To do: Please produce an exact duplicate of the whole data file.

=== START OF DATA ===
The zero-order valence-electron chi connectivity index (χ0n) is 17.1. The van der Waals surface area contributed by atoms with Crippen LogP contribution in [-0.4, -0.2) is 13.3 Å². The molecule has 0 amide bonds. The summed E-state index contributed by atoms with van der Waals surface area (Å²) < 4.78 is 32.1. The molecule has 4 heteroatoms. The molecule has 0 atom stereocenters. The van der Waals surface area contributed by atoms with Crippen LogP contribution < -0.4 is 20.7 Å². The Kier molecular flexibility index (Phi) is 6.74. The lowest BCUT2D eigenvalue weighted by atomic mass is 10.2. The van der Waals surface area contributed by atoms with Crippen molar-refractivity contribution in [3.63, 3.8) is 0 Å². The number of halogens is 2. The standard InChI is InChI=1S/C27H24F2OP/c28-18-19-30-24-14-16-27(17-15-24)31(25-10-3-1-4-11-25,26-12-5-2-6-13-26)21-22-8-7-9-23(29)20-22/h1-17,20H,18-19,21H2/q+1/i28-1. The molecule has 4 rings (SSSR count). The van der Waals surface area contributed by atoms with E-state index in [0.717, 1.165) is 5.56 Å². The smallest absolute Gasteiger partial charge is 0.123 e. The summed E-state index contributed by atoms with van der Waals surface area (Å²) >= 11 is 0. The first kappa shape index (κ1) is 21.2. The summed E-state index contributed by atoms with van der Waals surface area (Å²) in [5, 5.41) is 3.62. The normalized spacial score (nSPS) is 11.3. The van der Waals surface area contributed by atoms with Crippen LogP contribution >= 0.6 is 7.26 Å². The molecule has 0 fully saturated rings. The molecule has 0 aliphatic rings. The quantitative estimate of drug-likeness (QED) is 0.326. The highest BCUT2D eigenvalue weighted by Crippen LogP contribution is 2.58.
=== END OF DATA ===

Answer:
The zero-order valence-electron chi connectivity index (χ0n) is 17.1. The van der Waals surface area contributed by atoms with Crippen LogP contribution in [-0.4, -0.2) is 13.3 Å². The molecule has 0 amide bonds. The summed E-state index contributed by atoms with van der Waals surface area (Å²) < 4.78 is 32.1. The molecule has 4 heteroatoms. The molecule has 0 atom stereocenters. The van der Waals surface area contributed by atoms with Crippen LogP contribution < -0.4 is 20.7 Å². The Kier molecular flexibility index (Phi) is 6.74. The lowest BCUT2D eigenvalue weighted by atomic mass is 10.2. The van der Waals surface area contributed by atoms with Crippen molar-refractivity contribution in [3.63, 3.8) is 0 Å². The number of halogens is 2. The standard InChI is InChI=1S/C27H24F2OP/c28-18-19-30-24-14-16-27(17-15-24)31(25-10-3-1-4-11-25,26-12-5-2-6-13-26)21-22-8-7-9-23(29)20-22/h1-17,20H,18-19,21H2/q+1/i28-1. The molecule has 4 rings (SSSR count). The van der Waals surface area contributed by atoms with E-state index in [0.717, 1.165) is 5.56 Å². The smallest absolute Gasteiger partial charge is 0.123 e. The summed E-state index contributed by atoms with van der Waals surface area (Å²) >= 11 is 0. The first kappa shape index (κ1) is 21.2. The summed E-state index contributed by atoms with van der Waals surface area (Å²) in [5, 5.41) is 3.62. The normalized spacial score (nSPS) is 11.3. The van der Waals surface area contributed by atoms with Crippen LogP contribution >= 0.6 is 7.26 Å². The molecule has 0 fully saturated rings. The molecule has 0 aliphatic rings. The quantitative estimate of drug-likeness (QED) is 0.326. The highest BCUT2D eigenvalue weighted by Crippen LogP contribution is 2.58.